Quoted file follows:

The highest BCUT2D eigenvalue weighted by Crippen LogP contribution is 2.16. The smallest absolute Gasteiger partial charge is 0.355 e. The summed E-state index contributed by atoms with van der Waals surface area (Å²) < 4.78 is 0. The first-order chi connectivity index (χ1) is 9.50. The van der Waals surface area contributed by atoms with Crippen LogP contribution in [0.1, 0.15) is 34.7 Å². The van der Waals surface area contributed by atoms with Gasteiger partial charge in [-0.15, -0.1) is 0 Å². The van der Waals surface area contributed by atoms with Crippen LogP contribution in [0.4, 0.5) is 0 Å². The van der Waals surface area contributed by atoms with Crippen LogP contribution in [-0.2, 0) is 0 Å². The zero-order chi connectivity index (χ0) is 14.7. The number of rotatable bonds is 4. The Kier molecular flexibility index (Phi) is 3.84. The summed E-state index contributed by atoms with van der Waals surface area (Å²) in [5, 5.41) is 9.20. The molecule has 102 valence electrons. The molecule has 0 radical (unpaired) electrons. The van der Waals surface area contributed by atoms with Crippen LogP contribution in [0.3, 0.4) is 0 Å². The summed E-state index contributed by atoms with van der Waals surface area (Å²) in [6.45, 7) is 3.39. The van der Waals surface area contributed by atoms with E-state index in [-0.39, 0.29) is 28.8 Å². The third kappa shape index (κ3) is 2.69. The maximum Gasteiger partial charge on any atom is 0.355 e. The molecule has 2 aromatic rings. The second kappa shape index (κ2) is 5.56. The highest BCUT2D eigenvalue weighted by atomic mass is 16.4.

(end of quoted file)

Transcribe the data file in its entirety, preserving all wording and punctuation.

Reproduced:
The highest BCUT2D eigenvalue weighted by Crippen LogP contribution is 2.16. The smallest absolute Gasteiger partial charge is 0.355 e. The summed E-state index contributed by atoms with van der Waals surface area (Å²) < 4.78 is 0. The first-order chi connectivity index (χ1) is 9.50. The van der Waals surface area contributed by atoms with Crippen LogP contribution in [0.1, 0.15) is 34.7 Å². The van der Waals surface area contributed by atoms with Gasteiger partial charge in [-0.15, -0.1) is 0 Å². The van der Waals surface area contributed by atoms with Crippen LogP contribution in [0.4, 0.5) is 0 Å². The van der Waals surface area contributed by atoms with Crippen LogP contribution in [-0.2, 0) is 0 Å². The zero-order chi connectivity index (χ0) is 14.7. The number of rotatable bonds is 4. The Kier molecular flexibility index (Phi) is 3.84. The summed E-state index contributed by atoms with van der Waals surface area (Å²) in [5, 5.41) is 9.20. The molecule has 102 valence electrons. The molecule has 0 radical (unpaired) electrons. The van der Waals surface area contributed by atoms with Crippen LogP contribution in [0.3, 0.4) is 0 Å². The summed E-state index contributed by atoms with van der Waals surface area (Å²) in [6.45, 7) is 3.39. The van der Waals surface area contributed by atoms with E-state index in [-0.39, 0.29) is 28.8 Å². The third kappa shape index (κ3) is 2.69. The maximum Gasteiger partial charge on any atom is 0.355 e. The molecule has 2 aromatic rings. The second kappa shape index (κ2) is 5.56. The highest BCUT2D eigenvalue weighted by atomic mass is 16.4.